nanodiamonds resin and, according to a previous

nanodiamonds were reduced 4 times approaching
0.1. While high loadings of nanodiamonds result in remarkably high hardness and
Young’s moduli of the epoxy– nanodiamonds composites, lower concentrations of nanodiamonds
can be used to improve the mechanical properties177. The bulk Young’s modulus measured in tensile
tests was 25% higher upon addition of 0.5 wt.% as-received nanodiamonds, which
also increased the decomposition temperature. However, due to poor nanodiamonds
dispersion, the storage modulus of the epoxy composite was significantly
reduced, emphasizing the importance of a good dispersion to optimize the
mechanical properties of nanodiamonds –polymer composites. A study on the mode
I and II fracture toughness of nanodiamonds –epoxy composites has shown that,
beyond an improved Young’s modulus and hardness, the mode II fracture toughness
of epoxy– nanodiamonds composites with 0.1 wt.% nanodiamonds is increased. This
is because nanodiamonds is thought to inhibit shear deformation, improving
fracture toughness195. For covalent binding to epoxy, pointed to form
the most strong ND– polymer interface, nanodiamonds terminated with reactive
amino groups was formed by combining ethylenediamine to nanodiamonds –COOH
surface via amide bond (yielding nanodiamonds –CONH(CH2)2NH2, here after named nanodiamonds
–NH2). The rational behind using amino terminated ND is  similar to molecular curing agents, reaction
of nanodiamonds –NH2 with epoxy resin is predicted to result in a covalently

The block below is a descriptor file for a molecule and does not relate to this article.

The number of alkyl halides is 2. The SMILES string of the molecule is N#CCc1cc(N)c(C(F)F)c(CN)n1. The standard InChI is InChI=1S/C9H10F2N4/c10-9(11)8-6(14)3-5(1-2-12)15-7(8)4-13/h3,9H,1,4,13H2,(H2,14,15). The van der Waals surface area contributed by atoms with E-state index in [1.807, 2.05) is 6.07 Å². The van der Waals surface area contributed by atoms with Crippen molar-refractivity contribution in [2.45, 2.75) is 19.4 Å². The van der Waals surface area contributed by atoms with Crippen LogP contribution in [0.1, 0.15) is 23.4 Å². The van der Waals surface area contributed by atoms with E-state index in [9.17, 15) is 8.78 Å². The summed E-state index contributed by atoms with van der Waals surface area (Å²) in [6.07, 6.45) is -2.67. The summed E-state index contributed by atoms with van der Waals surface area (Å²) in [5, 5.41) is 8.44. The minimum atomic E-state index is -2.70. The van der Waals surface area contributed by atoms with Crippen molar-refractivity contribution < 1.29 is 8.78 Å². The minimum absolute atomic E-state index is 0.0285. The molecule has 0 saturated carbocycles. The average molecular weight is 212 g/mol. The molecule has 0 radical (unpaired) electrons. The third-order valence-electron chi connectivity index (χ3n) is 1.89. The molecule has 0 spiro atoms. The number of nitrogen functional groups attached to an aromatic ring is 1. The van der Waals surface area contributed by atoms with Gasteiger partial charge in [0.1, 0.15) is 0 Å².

bonded network of nanodiamonds and epoxy molecules. However, to get full
advantage of covalent nanodiamonds –polymer interface, it is unfavourably
essential to have covalent bonds all the way from nanodiamonds surface to the
macromolecules of the matrix. Therefore, first
covalent bonding between the diamine molecules and nanodiamonds particles was
confirmed by FTIR, TG and DSC. When nanodiamonds –NH2 reacted with the epoxy
resin, a strong covalent nanodiamonds –epoxy interface was formed as proof by
DSC, which was used to monitor the reaction. As a result, Young’s modulus of a
composite containing 3.5 vol.% nanodiamonds –NH2 was enhance by 60%196. Also, it was found that in order to
manufacture ND–NH2–epoxy composites with uniformly dispersed nanodiamonds it is
important to keep nanodiamonds –NH2 dispersed in a compatible and inert solvent
without drying.  Tetrahydrofuran (THF)
was chosen for this purpose as it provides a good dispersing medium for nanodiamonds
–NH2, dissolves epoxy resin and, according to a previous report, it does not
react with components of the